By Nicholas Barber (BBC)
Here’s a quick conundrum for you. Your evil arch-enemy is crossing a canyon on a thin, wobbly metal ladder which has been laid across the gap. How do you stop him reaching the other side? Do you…
(a) shake the ladder, thus ensuring that he plunges to his well-deserved doom? Or do you …
(b) leap onto the ladder yourself, thus ensuring that you’re just as likely to plummet to your doom as he is?
If you answered (a), then congratulations, you are officially cleverer than Lara Croft, the dim-witted and generally inept heroine of Tomb Raider.
When the character made her video-game debut in 1996, she was marketed as a cyber sex symbol. The media focused on her rugby ball-shaped breasts, and a waist so minuscule she could have worn a wristwatch around it. But the game’s designers liked to point out that Lara’s IQ was even more stellar than her physical attributes, and by the time Angelina Jolie played her in two films, in 2001 and 2003, they could just about get away with calling her a feminist role model.
Fourteen years on, you might assume that she would be even more capable, and the casting of Alicia Vikander, a multi-lingual Oscar-winning Swedish actress, was certainly encouraging. But, despite the fact that people keep saying how amazingly gifted Lara is, she is so useless that you end up wondering if they are being sarcastic.
We first see her in an East London gym, where she loses a kick-boxing match. She then goes on a bike race around the city, a race she concludes by crashing into a police car. And when her adventures eventually get underway, she is less like James Bond than Inspector Clouseau. In Hong Kong, she wanders around a harbour, bleating, “Excuse me, do you speak English?” She is saved from three muggers by a shotgun-toting sailor (Daniel Yu), and he immediately cracks a code that had baffled her. Some role model.
I appreciate that the Lara in this film is still a trainee tomb raider, so she has an excuse for not being the hyper-confident bad-ass played by Jolie. I also understand that this depiction is true to the game that relaunched the series in 2013. But it isn’t much fun to watch her obeying other people’s instructions, relying on other people to rescue her, and responding to danger with screams and yelps rather than snappy one-liners. Are there really so many proficient big-screen action heroines out there that we now need one who is rubbish at everything?
What’s worse is that Lara’s incompetence is her only distinctive characteristic. Actually, that’s not true. Vikander is absurdly gorgeous, so if you want to watch a muscular young beauty running around in a sweat-soaked camisole, you’ll get your money’s worth from Tomb Raider. But her personality is no more developed than that of Pac-Man or Sonic the Hedgehog.
It was Lara’s father (Dominic West) who trained her in archery and puzzle-solving as a girl, and it is her father’s occult research that inspires her as a woman, but apart from her devotion to daddy’s memory (never mind that he spent most of her childhood disappearing on mysterious expeditions), she doesn’t seem to have any interests or relationships. In the opening London scenes, there is a man in a restaurant kitchen who fancies her, and a woman in the gym who chats to her. Neither of them is ever seen again.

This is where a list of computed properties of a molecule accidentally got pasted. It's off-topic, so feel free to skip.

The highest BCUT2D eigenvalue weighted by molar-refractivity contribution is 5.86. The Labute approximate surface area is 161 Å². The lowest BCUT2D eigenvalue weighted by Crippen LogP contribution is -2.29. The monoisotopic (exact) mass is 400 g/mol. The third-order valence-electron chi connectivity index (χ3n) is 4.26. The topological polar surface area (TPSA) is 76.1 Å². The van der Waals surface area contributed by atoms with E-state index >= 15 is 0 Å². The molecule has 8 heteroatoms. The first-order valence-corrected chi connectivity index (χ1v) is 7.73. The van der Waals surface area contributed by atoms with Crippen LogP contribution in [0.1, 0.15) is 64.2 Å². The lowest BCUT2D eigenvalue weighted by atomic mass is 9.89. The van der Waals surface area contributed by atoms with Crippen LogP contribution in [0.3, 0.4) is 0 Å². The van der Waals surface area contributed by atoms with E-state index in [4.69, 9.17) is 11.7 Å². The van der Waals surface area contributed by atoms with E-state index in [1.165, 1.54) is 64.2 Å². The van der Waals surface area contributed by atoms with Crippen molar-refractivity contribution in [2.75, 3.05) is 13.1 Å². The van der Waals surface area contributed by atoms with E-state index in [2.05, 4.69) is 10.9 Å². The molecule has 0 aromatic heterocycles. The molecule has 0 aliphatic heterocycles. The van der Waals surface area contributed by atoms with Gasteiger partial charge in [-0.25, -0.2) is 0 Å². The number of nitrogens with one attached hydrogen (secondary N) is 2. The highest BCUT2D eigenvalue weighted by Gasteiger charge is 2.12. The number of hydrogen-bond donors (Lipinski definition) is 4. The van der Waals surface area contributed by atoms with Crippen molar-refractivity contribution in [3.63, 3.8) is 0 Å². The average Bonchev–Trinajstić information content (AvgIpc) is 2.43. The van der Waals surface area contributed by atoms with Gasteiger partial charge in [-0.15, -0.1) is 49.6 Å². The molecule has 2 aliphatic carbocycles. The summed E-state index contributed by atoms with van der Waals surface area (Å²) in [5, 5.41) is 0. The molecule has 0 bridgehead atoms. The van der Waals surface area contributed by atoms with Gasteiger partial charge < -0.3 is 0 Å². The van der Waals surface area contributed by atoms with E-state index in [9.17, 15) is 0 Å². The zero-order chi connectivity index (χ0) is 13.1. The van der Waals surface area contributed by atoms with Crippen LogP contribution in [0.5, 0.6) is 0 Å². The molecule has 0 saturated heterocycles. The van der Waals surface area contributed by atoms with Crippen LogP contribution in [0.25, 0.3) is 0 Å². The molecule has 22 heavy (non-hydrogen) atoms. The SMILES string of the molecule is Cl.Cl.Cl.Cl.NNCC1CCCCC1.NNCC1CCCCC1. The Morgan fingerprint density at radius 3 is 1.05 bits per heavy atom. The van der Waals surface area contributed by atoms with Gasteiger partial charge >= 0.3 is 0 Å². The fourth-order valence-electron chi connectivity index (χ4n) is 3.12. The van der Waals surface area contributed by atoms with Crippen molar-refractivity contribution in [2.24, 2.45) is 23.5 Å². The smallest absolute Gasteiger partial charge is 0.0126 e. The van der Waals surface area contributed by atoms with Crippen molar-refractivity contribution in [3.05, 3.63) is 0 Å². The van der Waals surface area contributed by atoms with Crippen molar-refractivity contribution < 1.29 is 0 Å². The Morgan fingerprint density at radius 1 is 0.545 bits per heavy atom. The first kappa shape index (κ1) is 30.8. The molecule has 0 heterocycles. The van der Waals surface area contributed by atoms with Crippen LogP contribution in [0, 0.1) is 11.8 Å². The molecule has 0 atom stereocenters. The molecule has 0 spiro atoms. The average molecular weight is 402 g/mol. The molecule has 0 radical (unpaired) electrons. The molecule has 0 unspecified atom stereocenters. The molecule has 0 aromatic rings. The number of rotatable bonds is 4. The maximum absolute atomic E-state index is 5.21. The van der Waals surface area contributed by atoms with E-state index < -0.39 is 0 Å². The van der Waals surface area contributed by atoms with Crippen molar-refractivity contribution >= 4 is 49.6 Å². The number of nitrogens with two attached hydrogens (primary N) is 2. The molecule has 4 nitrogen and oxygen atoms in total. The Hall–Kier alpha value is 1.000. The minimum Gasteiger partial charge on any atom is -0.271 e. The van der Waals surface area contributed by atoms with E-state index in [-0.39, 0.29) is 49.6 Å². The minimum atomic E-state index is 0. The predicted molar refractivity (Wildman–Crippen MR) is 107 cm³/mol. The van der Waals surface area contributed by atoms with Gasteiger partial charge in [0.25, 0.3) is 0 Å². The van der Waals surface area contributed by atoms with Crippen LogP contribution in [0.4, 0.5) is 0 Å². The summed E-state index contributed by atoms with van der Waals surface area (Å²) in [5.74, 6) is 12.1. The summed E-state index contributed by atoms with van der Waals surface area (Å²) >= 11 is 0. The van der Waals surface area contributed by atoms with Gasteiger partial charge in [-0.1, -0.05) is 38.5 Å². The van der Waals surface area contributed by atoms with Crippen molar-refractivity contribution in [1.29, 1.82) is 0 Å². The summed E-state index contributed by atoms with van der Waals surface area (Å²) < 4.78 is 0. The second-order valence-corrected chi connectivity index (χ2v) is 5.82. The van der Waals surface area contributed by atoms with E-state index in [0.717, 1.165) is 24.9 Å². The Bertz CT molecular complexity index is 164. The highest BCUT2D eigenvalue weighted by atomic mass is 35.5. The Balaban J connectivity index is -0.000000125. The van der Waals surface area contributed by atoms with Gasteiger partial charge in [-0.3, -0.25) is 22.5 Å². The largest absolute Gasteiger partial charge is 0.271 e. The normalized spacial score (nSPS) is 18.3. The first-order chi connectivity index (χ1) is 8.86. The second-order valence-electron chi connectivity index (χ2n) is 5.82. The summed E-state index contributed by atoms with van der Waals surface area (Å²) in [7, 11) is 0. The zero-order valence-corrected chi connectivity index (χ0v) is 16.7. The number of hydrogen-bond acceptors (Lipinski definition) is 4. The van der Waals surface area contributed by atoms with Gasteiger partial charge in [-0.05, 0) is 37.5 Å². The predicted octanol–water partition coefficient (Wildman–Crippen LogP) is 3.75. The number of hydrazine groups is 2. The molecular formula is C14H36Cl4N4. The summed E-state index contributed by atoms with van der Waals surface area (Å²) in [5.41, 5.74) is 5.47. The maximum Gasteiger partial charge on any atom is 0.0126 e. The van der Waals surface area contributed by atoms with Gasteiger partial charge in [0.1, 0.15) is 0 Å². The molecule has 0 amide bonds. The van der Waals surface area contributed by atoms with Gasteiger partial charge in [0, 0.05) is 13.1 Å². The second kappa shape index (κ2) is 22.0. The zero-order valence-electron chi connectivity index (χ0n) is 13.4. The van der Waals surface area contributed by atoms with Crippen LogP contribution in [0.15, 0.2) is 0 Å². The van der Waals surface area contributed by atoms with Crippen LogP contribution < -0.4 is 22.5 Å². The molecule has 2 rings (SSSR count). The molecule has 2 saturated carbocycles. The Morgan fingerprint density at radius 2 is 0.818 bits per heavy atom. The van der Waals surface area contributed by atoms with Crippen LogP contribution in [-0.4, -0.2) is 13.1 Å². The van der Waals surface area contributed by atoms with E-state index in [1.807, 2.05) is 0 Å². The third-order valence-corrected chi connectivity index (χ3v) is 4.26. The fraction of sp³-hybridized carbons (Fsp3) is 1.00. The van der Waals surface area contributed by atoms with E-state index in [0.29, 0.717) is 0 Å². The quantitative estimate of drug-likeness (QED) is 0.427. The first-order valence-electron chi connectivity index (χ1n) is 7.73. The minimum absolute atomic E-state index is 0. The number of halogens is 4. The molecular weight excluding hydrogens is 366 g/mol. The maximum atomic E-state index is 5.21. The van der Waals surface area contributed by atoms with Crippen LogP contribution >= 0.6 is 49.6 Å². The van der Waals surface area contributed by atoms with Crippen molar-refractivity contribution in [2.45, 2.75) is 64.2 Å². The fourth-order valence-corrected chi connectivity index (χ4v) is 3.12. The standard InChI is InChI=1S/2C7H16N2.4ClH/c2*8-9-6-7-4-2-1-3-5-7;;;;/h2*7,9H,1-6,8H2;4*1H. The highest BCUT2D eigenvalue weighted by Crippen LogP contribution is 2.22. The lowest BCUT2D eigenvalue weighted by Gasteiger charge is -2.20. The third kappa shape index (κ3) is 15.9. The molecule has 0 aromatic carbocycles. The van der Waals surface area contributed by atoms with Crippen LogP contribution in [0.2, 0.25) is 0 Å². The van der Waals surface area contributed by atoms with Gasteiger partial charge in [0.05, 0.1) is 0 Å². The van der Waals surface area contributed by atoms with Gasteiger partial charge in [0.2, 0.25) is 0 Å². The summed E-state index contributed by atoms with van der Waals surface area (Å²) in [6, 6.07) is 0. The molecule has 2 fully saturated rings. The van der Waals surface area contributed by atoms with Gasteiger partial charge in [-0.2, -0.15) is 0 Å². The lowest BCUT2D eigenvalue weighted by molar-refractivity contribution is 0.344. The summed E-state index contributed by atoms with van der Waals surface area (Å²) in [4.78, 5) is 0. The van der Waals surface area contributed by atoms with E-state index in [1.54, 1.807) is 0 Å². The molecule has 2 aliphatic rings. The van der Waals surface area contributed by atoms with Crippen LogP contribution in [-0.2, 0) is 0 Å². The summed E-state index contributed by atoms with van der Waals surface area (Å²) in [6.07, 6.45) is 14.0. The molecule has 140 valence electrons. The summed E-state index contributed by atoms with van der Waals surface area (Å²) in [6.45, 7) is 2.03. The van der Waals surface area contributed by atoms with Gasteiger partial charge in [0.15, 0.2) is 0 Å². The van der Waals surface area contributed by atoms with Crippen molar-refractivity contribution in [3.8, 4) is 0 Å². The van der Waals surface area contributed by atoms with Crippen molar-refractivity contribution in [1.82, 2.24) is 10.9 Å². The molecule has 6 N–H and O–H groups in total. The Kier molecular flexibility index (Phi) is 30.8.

The rest of the film is just as undistinguished as its heroine. Leafing through The Bumper Book of Mystical McGuffins, the screenwriters have stuffed their script with references to “The Devil’s Sea” and “The Chasm of Souls” – which is what you have to do when other screenwriters have already claimed the Egyptian pyramids and the Ark of the Covenant – but the story is drab and predictable. And, yes, it’s all about Lara’s absent father. He vanished seven years earlier after he went in search of an ancient Japanese Empress’s tomb. The Empress, according to legend, had the power to kill anyone she touched, so her own generals buried her on an uncharted island. Now a sinister organisation calling itself The Order of Trinity wants to dig her up and harness her magic, which is why Lara’s dad tried to reach her first.
As well as being worryingly close to the plot of last year’s Tom Cruise debacle, The Mummy, this scenario doesn’t stand up to much scrutiny. If, after all, the Empress’s generals could defeat her 2000 years ago, how much use could her powers possibly be in an age of nerve agents and nuclear weapons? The Order of Trinity might have been better off investing in internet start-ups instead.
Still, this bog-standard premise is sufficient to send Lara to a remote, jungly island, where she is captured by a bog-standard villain (Walton Goggins). And this just-about-good-enough quality runs through the film. None of the digitally-assisted stunts will make you gasp, none of the dialogue will make you laugh, none of the twists will shock you, and none of the elaborate subterranean traps will seem as fiendish as they did when Indiana Jones faced them decades ago.
The London scenes deserve credit for their contemporary, untouristy vision of the city, with glass office blocks around the corner from graffitied alleys. But once Lara washes up on the Empress’s island, the cinematographer sticks to a palette of dingy greys, greens and browns, as if he wasn’t sure whether Tomb Raider was meant to be a blockbuster or a camouflage jacket. Vikander’s earnest performance gives Lara more life and emotion than the screenplay does, but the only truly exciting thing about the film is its director’s name, Roar Uthaug.
Unlike Jolie’s Tomb Raider outings, though, this one is not an incomprehensible mess. Nor is it as terrible as Assassin’s Creed, the recent video-game adaptation starring Vikander’s husband, Michael Fassbender. It’s an efficient franchise-starter and a passable Raiders of the Lost Ark rip-off. It’s competent. And while that’s not saying much, it’s more than can be said for its heroine.